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At Last For Red Sox, Price Was Right

The smart executives in MLB know it’s best not to pay players for past performance. The horse is already out of the barn, as the whimsical logic contends.

You pay them because you trust them to perform into the future. You pray, but you trust.

David Price

Elsa / Getty

So at the altar of David Price, Red Sox Nation solemnly knelt last Thursday night when the lefthander, who Dave Dombrowski gave seven years and $217 million to before the 2015 season, took the mound for Game 5 of the ALCS against the Houston Astros.

You might remember what Red Sox chairman Tom Werner said about Price the day the ink dried:

“This is a great day for the Red Sox. When we first talked to Dave [Dombrowski] in August about improving the team, the first person he mentioned was David Price, Not just because of his talents on the field, but what everyone in baseball knows about David. He’s a leader, has an extraordinary work ethic. He’ll not only be a leader for the pitching staff, but for all of us.”

The Red Sox paid Price for past performance.

They paid the guy who won the Cy Young in 2012, a pair of ERA titles in 2012 and 2015 and led the AL in strikeouts in 2015.

The paid the guy who helped the Tampa Bay Rays beat the Sox in the 2008 ALCS by closing things out with 1 1/3 stellar innings in Game 7.

They paid the guy whose career ERA in the AL East had been 3.15 with a 49-21 record.

They paid the guy who had been 6-1 with a 1.95 ERA in 11 career regular-season starts at Fenway.

But before Thursday rolled along, the Sox were also aware they paid the guy who entered this ALCS 0-9 in 11 previous postseason starts with a 6.16 ERA. In those games, his teams were 1-10.

They paid the guy who already pitched twice in the postseason, took Boston’s only loss in the ALCS and was smacked around for four runs in less than five innings in Game 2 against the Astros, the defending World Series champion.

They paid the guy who started the 2017 on the DL with an elbow injury and in late June got into a verbal tussle with Sox broadcaster Dennis Eckersley on a team plane after the Hall of Fame pitcher had criticized a performance by Eduardo Rodriguez.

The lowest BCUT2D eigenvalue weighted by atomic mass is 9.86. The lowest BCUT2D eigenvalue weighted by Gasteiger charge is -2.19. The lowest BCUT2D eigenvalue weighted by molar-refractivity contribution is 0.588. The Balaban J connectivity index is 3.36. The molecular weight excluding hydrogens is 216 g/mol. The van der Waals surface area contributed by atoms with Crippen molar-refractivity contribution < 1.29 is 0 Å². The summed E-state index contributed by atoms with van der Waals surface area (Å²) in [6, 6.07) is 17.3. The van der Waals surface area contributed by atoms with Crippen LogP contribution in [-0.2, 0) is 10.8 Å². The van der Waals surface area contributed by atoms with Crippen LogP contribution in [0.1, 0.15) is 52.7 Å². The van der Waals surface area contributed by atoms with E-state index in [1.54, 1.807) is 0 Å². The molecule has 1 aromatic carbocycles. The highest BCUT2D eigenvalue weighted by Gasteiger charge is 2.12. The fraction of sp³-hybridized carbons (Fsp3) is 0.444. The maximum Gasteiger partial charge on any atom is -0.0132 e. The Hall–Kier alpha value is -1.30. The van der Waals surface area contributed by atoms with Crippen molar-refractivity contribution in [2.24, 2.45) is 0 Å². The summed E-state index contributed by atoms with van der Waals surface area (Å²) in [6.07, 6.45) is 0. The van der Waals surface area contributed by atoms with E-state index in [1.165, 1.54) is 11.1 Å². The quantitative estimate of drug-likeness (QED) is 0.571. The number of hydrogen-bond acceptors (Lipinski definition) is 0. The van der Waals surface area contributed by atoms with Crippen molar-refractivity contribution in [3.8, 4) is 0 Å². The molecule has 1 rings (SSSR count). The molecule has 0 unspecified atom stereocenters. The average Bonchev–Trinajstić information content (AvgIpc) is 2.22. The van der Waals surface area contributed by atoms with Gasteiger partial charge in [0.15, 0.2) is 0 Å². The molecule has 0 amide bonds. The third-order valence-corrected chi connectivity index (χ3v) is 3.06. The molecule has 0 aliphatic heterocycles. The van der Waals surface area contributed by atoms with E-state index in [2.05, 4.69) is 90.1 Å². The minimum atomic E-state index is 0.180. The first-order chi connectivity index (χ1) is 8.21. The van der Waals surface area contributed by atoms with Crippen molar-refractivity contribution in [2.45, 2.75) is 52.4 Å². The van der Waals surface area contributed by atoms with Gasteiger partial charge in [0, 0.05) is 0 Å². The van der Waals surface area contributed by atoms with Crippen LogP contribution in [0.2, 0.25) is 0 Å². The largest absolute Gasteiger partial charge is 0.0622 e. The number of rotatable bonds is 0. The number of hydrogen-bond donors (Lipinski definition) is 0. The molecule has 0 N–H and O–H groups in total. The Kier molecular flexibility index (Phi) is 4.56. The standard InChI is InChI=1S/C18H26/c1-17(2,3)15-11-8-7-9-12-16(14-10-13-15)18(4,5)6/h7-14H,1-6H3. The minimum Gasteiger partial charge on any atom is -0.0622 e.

And they paid a guy who went on the DL again on May 9 with an elbow injury widely attributed to his excessive use of video games.

But you know what, the Red Sox are likely thinking today that every penny was worth it.

On Thursday, pressed into service after scheduled starter Chris Sale could not go because of a stomach ailment that has hospitalized him last Sunday, Price pitched the game of his Red Sox career.

And now Boston is off to its 14th World Series, hoping to beat the Los Angeles Dodgers and win its fourth title since The Curse of the Bambino ended in 2004, the final out in the glove of Doug Mientkiewicz.

On three days’ rest for the first time in a decade, with cynics expecting the worst, Price pitched six innings and 93 pitches. He allowed only three hits. He struck out nine and walked no one. And it got it going quickly, fanning a pair in the first inning.

“It’s one of the most special days I’ve ever had on the baseball field,” he said.

The team that started the season winning 17 of its first 19 and ended it with a franchise-best 108, got the one they needed to validate it all from the guy they gave the money to and then hoped it would all turn out for the best.

They paid the guy $217 million. And the price was right.

 

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